Anyway, as promised, here are some very short, low-res, blurry videos showing the hops in the rolling boil and the yeast and trub whirling in the FV (ignore the rambling radio in the background). There’s also a gallery of the day with captions. Cheers!



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Just ten years ago it seemed that a trip to America meant drinking a lot of low-grade, fizzy, rice-filled lager, seeking out a few bottles of Anchor Steam or Sierra Nevada Pale Ale if you were lucky enough to be on the West Coast, or plumping for some form of Sam Adams as the best of the rest if you were weren’t. Now of course things are very different, and I’d have to say that along with Belgium, Germany and of course good ol’ Blighty, the US of A stands out for me as one of the very finest beer producing nations on Earth. If you’re fortunate enough to pitch up in Boston, San Francisco or any enlightened city in between these days, chances are you won’t just find a pub serving great ale – you’ll find dozens of brewpubs,  serving dozens of great ales, all on draught and all as hoppy as your head can handle.

As you’ve probably guessed by now, I’m very definitely an American Pale Ale convert. I was even among the grinning fools stumping up £4.50 a pint for the stuff at the Great British Beer Festival despite the many hundreds of perfectly decent British beers on offer at much more reasonable prices. It’s not hard for me to work out why I like them so much, but some of the reasons aren’t exactly, well, CAMRA. I like Pale Ales that are more golden than just plain pale. I seem to love any pint that packs American aroma and dual purpose hops such as Mount Hood, Amarillo, Centennial, Sterling, Liberty and of course Cascade. And, except when within shouting distance of St. Albans, I quite like my Pale Ales served colder than your average British cellar. Not much colder – but a keg in a shed in early November is about right for me.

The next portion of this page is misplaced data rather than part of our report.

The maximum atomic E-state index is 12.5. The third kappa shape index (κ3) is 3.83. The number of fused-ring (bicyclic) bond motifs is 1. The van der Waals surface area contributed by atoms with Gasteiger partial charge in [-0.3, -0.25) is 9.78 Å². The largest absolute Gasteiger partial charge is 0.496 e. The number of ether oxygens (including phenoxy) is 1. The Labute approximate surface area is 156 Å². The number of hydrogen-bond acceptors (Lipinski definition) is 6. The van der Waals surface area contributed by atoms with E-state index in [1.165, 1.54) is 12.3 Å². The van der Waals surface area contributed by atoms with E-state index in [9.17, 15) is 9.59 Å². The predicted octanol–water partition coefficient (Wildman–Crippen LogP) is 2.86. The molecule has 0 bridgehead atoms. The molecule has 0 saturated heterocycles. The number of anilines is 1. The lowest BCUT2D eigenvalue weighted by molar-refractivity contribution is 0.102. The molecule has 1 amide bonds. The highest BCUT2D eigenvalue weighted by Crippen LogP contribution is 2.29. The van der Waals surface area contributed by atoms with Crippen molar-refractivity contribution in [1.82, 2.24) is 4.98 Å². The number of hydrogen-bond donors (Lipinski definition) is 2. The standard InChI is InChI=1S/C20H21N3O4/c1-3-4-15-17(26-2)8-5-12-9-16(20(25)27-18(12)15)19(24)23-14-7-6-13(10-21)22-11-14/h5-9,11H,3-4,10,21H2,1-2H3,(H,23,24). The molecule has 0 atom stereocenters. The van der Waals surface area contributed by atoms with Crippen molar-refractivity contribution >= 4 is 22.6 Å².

Anyway, enough of the paff- here’s the recipe brewed today. It’s basically a stronger, more bitter, hoppier version of Ollosson’s famed Townes IPA, but I’ve allowed plenty of headroom for inefficiencies resulting from batch sparging. It’s stronger than my usual brews because it uses a larger grain bill than I normal would opt for. But it’s main charecteristics will stem from some stonking fresh 7.3%AA green Cascade hops, pulled from a large foil pocket when the mash was already on, thanks to my friend Tom, who brews his ales on an altogether higher plane than me in his own purpose-built micro.


Boxshed Premium APA
Date: 20/11/2008
Style: American Pale Ale
Batch Size: 23.00 L
Boil Volume: 32.00 L
Boil Time: 90 min
Brewhouse Efficiency: 65.0 % (well… …it’s higher really, but I was allowing myself to batch lazily)

6.5Kg Pale Malt (2 Row) UK (5.9 EBC) 96.3%
250g Wheat Malt (3.9 EBC) 3.7%
Protofloc Tablet (15 min)
1 Pkgs S-05

Hop profile
Cascade, 7.3%AA, 45g at 90 min
Cascade, 7.3%AA, 25g at 15 min
Cascade, 60g at flame out

Batch Sparge
Mash Grain Weight: 6.75kg Mash PH: 5.4 PH
Grain Temperature: 13.0 C
Mash In Add 17.5L of water at 71.3C (65C) 90 min
Step Add 14L of water at 77.1 (70C) 10 min
Step Add 10L of water at 87.1C (75C) 10 min

Beer Profile
Estimated Original Gravity: 1.057 SG
Estimated Final Gravity: 1.017 (yeah, right)
Estimated Color: 11.4 EBC
Bitterness: 47.8 IBU
Alpha Acid Units: 3.0 AAU
Estimated Alcohol by Volume: 5.3%